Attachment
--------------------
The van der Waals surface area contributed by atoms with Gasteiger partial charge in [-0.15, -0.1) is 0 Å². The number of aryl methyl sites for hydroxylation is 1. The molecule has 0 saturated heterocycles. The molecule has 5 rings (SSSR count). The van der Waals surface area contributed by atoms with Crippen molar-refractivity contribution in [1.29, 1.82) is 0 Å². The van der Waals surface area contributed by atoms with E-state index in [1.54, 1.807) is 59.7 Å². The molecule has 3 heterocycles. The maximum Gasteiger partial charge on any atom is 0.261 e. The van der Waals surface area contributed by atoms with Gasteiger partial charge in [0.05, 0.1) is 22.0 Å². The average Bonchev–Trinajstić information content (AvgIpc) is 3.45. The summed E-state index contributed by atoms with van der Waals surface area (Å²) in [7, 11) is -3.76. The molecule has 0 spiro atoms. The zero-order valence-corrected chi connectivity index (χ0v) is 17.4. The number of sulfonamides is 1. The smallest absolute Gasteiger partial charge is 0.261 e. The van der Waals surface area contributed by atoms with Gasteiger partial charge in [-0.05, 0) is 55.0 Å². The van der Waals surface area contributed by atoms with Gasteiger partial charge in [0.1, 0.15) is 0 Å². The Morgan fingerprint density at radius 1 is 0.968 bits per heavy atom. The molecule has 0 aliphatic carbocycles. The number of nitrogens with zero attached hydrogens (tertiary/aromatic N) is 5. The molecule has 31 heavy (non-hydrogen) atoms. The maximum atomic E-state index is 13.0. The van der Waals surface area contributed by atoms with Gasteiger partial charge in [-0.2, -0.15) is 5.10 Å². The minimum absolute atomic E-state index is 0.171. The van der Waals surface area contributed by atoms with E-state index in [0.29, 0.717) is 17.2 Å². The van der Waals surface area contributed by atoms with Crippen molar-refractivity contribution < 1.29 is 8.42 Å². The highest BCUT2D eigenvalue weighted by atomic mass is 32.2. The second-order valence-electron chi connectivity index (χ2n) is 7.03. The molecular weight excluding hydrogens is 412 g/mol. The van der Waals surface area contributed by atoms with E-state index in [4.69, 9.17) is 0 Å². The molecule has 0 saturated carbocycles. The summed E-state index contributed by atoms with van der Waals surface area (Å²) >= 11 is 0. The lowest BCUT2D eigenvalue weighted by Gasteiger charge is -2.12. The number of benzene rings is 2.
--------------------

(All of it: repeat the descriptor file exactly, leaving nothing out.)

The van der Waals surface area contributed by atoms with Gasteiger partial charge in [-0.15, -0.1) is 0 Å². The number of aryl methyl sites for hydroxylation is 1. The molecule has 0 saturated heterocycles. The molecule has 5 rings (SSSR count). The van der Waals surface area contributed by atoms with Crippen molar-refractivity contribution in [1.29, 1.82) is 0 Å². The van der Waals surface area contributed by atoms with E-state index in [1.54, 1.807) is 59.7 Å². The molecule has 3 heterocycles. The maximum Gasteiger partial charge on any atom is 0.261 e. The van der Waals surface area contributed by atoms with Gasteiger partial charge in [0.05, 0.1) is 22.0 Å². The average Bonchev–Trinajstić information content (AvgIpc) is 3.45. The summed E-state index contributed by atoms with van der Waals surface area (Å²) in [7, 11) is -3.76. The molecule has 0 spiro atoms. The zero-order valence-corrected chi connectivity index (χ0v) is 17.4. The number of sulfonamides is 1. The smallest absolute Gasteiger partial charge is 0.261 e. The van der Waals surface area contributed by atoms with Gasteiger partial charge in [-0.05, 0) is 55.0 Å². The van der Waals surface area contributed by atoms with Gasteiger partial charge in [0.1, 0.15) is 0 Å². The Morgan fingerprint density at radius 1 is 0.968 bits per heavy atom. The molecule has 0 aliphatic carbocycles. The number of nitrogens with zero attached hydrogens (tertiary/aromatic N) is 5. The molecule has 31 heavy (non-hydrogen) atoms. The maximum atomic E-state index is 13.0. The van der Waals surface area contributed by atoms with Gasteiger partial charge in [-0.2, -0.15) is 5.10 Å². The minimum absolute atomic E-state index is 0.171. The van der Waals surface area contributed by atoms with E-state index in [0.29, 0.717) is 17.2 Å². The van der Waals surface area contributed by atoms with Crippen molar-refractivity contribution < 1.29 is 8.42 Å². The highest BCUT2D eigenvalue weighted by atomic mass is 32.2. The second-order valence-electron chi connectivity index (χ2n) is 7.03. The molecular weight excluding hydrogens is 412 g/mol. The van der Waals surface area contributed by atoms with E-state index in [4.69, 9.17) is 0 Å². The molecule has 0 saturated carbocycles. The summed E-state index contributed by atoms with van der Waals surface area (Å²) >= 11 is 0. The lowest BCUT2D eigenvalue weighted by Gasteiger charge is -2.12. The number of benzene rings is 2.